Ensco is a premier service provider of offshore drilling services to the petroleum industry around the globe. This includes highly specialized equipment such as ultra-deep water rigs and jack-ups in the world’s most strategic offshore basins, including the US Gulf of Mexico, Brazil, Europe, the Middle East, Africa, Asia, and the Pacific Rim.
Since 2009, Michael Howe has played key roles in Ensco’s ongoing success. With twenty-five years in the energy industry, he originally came to the company as treasurer, then served as vice president of corporate finance followed by vice president of human resources before assuming his current position as vice president of strategic business planning and business development. The variety of these positions and responsibilities gives him a unique perspective in guiding the company’s key strategic decisions.
Number Crunching vs. Intuition
The majority of Howe’s experience has been in energy finance. That changed after he helped lead the integration of Pride International, which Ensco acquired in 2011 for $7.3 billion to create the world’s second-largest offshore driller. Howe partnered with a Pride International colleague to assimilate the two cultures, bringing together the best people, systems, and processes from both companies to create the “new” Ensco.
That six-month process helped hone Howe’s communication and decision-making skills. “People are very nervous about their jobs in an acquisition,” Howe says. “So removing as much uncertainty as quickly as possible was the best way to maintain productivity and morale. It was incredibly important to communicate openly and frequently and to be absolutely clear about the decisions that were being made.”
Managing the Pride International acquisition prepared Howe for his next position—taking over Ensco’s human resources department. This required an even greater transition in how he approached his new responsibilities.
“Most of the industry is driven by quantitative analysis and solutions,” Howe says. “But decision making in HR requires more free-form thinking to arrive at custom solutions that take into account numbers as well as the company’s culture and the impact that decisions have on people. You don’t have the same types of generally accepted standards and principles that you have in finance or engineering to guide you.”
By surrounding himself with a strong, experienced staff and leveraging his network throughout the company, Howe developed policies and procedures that met a variety of challenges. The most critical may have been reorganizing the department’s service delivery model. This change took human resources from a compartmentalized functional support structure to a “business partner” approach, with one representative assigned to each of the company’s sixty-plus rigs. This meant that every rig knew exactly who to call to resolve any issue, and each business partner knew that he or she was personally responsible for that client’s customer service. Issues could be addressed with one call to the assigned HR representative instead of having to reach multiple individuals.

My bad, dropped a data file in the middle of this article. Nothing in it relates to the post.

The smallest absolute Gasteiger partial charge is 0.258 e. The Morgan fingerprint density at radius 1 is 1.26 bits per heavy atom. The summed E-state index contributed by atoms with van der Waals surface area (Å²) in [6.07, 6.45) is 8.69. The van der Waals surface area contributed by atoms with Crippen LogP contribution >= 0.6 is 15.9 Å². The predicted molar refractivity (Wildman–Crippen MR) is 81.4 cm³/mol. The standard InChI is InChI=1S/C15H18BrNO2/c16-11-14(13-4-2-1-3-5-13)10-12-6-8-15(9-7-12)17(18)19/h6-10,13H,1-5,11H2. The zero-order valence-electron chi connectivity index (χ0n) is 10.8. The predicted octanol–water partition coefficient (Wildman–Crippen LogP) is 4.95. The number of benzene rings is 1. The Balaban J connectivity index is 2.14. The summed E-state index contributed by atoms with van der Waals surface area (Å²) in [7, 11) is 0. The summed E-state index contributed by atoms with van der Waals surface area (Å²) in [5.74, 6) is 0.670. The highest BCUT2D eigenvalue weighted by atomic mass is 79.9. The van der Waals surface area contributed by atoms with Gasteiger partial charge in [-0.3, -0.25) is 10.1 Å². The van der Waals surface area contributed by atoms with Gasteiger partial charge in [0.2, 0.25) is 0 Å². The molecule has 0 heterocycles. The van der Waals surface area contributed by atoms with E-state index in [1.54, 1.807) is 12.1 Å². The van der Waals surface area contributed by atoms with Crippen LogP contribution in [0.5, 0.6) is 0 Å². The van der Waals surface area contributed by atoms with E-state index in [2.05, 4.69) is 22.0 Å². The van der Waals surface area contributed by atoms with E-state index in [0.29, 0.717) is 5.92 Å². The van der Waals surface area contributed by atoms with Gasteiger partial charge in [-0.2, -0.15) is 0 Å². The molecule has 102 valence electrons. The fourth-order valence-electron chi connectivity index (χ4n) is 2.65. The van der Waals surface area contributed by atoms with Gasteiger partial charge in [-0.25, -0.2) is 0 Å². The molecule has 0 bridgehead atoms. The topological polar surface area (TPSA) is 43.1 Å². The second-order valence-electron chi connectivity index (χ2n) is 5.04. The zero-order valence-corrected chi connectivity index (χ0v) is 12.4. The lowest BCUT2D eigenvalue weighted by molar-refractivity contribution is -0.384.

“Switching to the business-partner concept simplified everything,” Howe says. “It enhanced efficiency and accountability and provided much more clarity for everyone involved. It also eliminated delays in
the process of finding the most appropriate solutions.”
A STRONG Foundation for Strategic Thinking
His experience with both quantitative thinking and soft-skill approaches to problem solving and decision making perfectly positioned Howe for his current role, leading Ensco’s strategic planning and business development. He characterizes it as a position in which he analyzes the same industry data that everyone has access to, but then develops his own interpretation based on personal insight, experience, and perspective.
“Deep-water drilling is very capital intensive and risky, so decision making is about more than just running the numbers, which is relatively easy to do,” Howe says. “You have to understand the geopolitical environment, global economic developments, and commodity price trends—and if you’ve been around for a while, you call on colleagues and other senior leaders for their input. Then it’s a matter of synthesizing all of that into an informed point of view. There’s no standard model to give you the answers.”
Howe’s recommendations are critical in guiding Ensco’s ongoing analysis of new opportunities. This goes beyond examining company financial projections and extends to factors like evaluating the cultural fit with Ensco. He is often required to weigh competing objectives with potential overseas affiliates such as nationalization programs, local employment initiatives, financial objectives, and how to handle potential sharing of Ensco’s technology and intellectual property.
Howe is quick to point out how his position requires a holistic approach. “This kind of multilayered research requires sustained focus and is therefore a bit more cerebral than any of my past positions,” he explains. “But I get a lot of stimulation and satisfaction from synthesizing the countless variables that go into developing an informed, strategic view of the future.”
In a business that changes daily he adds, “I’m very lucky that I’ve have had the opportunity to handle such a diverse range of responsibilities in such a dynamic industry.”
At the time of publication, Michael Howe was no longer with Ensco.